I did wonder about the plugs firing when under compression as well. An old Kawasaki KX I had back in the day would do that trick every so often. Plug would foul and refuse to fire under compression but would fire outside the cylinder. I did notice the plugs were not factory. These are something with a logo that’s an ‘E’ that is slightly italicized and possibly inside a block that has rounded corners. I’ll research to see what they are, but they have an unconventional style ground strap arrangement over a pretty standard electrode. I am confident there is no flooding going on with fuel or starting fluid. Even a 1/4 second or less jet into the air box completely stops it from hitting. I’ll report back on the plug type when I find them.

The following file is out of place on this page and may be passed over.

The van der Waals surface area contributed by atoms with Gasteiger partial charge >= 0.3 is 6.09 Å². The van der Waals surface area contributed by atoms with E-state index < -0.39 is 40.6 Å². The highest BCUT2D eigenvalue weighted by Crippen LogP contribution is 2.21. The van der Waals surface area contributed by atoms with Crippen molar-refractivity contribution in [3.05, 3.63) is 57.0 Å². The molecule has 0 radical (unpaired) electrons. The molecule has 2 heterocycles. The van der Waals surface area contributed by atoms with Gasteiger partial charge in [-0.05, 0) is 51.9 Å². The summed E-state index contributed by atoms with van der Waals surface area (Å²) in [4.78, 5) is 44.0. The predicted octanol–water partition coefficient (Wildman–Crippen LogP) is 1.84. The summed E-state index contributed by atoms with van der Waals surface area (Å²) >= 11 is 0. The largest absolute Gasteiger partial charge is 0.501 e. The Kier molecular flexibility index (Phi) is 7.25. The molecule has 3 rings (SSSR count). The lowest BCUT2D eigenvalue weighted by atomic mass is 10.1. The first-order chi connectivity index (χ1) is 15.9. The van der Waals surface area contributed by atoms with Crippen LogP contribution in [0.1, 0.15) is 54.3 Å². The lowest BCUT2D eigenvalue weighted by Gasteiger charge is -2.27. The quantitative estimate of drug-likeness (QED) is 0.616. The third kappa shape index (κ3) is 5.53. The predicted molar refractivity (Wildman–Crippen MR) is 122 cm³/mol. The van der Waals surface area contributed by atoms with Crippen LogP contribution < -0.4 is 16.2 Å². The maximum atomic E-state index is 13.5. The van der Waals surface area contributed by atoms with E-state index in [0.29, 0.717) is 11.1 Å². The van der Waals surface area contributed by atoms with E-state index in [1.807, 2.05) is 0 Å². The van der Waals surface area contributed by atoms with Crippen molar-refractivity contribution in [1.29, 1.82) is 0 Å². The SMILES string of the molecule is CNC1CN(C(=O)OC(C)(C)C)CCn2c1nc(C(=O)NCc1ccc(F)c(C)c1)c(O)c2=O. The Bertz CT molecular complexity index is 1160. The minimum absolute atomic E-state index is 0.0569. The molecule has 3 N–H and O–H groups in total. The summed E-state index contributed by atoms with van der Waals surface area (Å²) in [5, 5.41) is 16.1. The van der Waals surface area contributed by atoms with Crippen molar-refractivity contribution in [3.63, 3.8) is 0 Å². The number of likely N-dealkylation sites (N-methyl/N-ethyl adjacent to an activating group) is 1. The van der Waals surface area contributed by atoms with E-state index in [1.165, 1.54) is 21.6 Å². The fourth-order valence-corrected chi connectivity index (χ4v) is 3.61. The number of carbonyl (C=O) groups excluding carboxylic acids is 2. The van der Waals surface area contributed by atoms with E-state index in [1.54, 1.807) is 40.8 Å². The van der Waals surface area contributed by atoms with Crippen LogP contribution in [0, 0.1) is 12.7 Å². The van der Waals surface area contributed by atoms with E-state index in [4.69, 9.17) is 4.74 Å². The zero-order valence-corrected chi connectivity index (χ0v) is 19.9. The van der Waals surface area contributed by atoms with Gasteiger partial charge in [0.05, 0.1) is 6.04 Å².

Edit to add:
I found the brand online for the spark plugs. They are E3. Seem gimmicky to me. Probably will replace them with an iridium plug. I did check out the plug wires/coils to be sure nothing was crossed up. The 3 from the left coil are for the left bank of cylinders and the right side coil does go to the three right side cylinders. The plug wires (they are banded with the cylinder number) do terminate at the appropriate cylinder. Tomorrow I will verify that they are correctly arranged at the coil end.
 

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I can do that. I had thought valves sticking, which is why I ran the compression test on it. If you think that is still a possibility, I’ll do it.
I was able to look back on the texts between my dad and myself before he died, and found the mileage on the bike. 10,594.
Shoot! Never mind, I missed your compression test. Reading comprehension and old age doesn’t mix! ☺ Did you guys ever change the sparkplug wires or the coils? Have you double checked the MAP sensor and TPS sensor plugs, they can be mixed up.